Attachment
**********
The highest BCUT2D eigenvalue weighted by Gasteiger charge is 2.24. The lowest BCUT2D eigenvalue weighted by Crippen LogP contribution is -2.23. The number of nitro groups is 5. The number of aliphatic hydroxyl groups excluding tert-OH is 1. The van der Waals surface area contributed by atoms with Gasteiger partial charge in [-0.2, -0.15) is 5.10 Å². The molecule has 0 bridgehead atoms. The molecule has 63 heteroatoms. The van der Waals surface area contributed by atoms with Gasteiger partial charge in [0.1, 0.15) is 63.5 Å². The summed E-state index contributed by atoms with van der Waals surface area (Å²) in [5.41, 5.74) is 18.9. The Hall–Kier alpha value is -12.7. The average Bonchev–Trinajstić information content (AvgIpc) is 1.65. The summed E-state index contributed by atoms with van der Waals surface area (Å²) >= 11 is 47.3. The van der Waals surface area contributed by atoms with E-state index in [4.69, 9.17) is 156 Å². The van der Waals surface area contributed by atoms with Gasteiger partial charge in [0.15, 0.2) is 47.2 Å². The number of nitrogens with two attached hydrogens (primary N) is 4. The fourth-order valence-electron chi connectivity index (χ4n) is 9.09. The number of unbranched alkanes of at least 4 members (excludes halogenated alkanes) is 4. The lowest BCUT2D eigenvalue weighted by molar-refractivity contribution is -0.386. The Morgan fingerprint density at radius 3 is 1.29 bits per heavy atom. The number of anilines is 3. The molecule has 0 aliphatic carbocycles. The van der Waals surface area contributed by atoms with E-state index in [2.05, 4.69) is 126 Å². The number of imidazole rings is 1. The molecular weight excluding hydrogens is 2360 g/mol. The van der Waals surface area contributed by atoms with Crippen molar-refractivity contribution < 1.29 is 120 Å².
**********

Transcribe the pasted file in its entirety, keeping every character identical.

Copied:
The highest BCUT2D eigenvalue weighted by Gasteiger charge is 2.24. The lowest BCUT2D eigenvalue weighted by Crippen LogP contribution is -2.23. The number of nitro groups is 5. The number of aliphatic hydroxyl groups excluding tert-OH is 1. The van der Waals surface area contributed by atoms with Gasteiger partial charge in [-0.2, -0.15) is 5.10 Å². The molecule has 0 bridgehead atoms. The molecule has 63 heteroatoms. The van der Waals surface area contributed by atoms with Gasteiger partial charge in [0.1, 0.15) is 63.5 Å². The summed E-state index contributed by atoms with van der Waals surface area (Å²) in [5.41, 5.74) is 18.9. The Hall–Kier alpha value is -12.7. The average Bonchev–Trinajstić information content (AvgIpc) is 1.65. The summed E-state index contributed by atoms with van der Waals surface area (Å²) >= 11 is 47.3. The van der Waals surface area contributed by atoms with E-state index in [4.69, 9.17) is 156 Å². The van der Waals surface area contributed by atoms with Gasteiger partial charge in [0.15, 0.2) is 47.2 Å². The number of nitrogens with two attached hydrogens (primary N) is 4. The fourth-order valence-electron chi connectivity index (χ4n) is 9.09. The number of unbranched alkanes of at least 4 members (excludes halogenated alkanes) is 4. The lowest BCUT2D eigenvalue weighted by molar-refractivity contribution is -0.386. The Morgan fingerprint density at radius 3 is 1.29 bits per heavy atom. The number of anilines is 3. The molecule has 0 aliphatic carbocycles. The van der Waals surface area contributed by atoms with E-state index in [2.05, 4.69) is 126 Å². The number of imidazole rings is 1. The molecular weight excluding hydrogens is 2360 g/mol. The van der Waals surface area contributed by atoms with Crippen molar-refractivity contribution < 1.29 is 120 Å².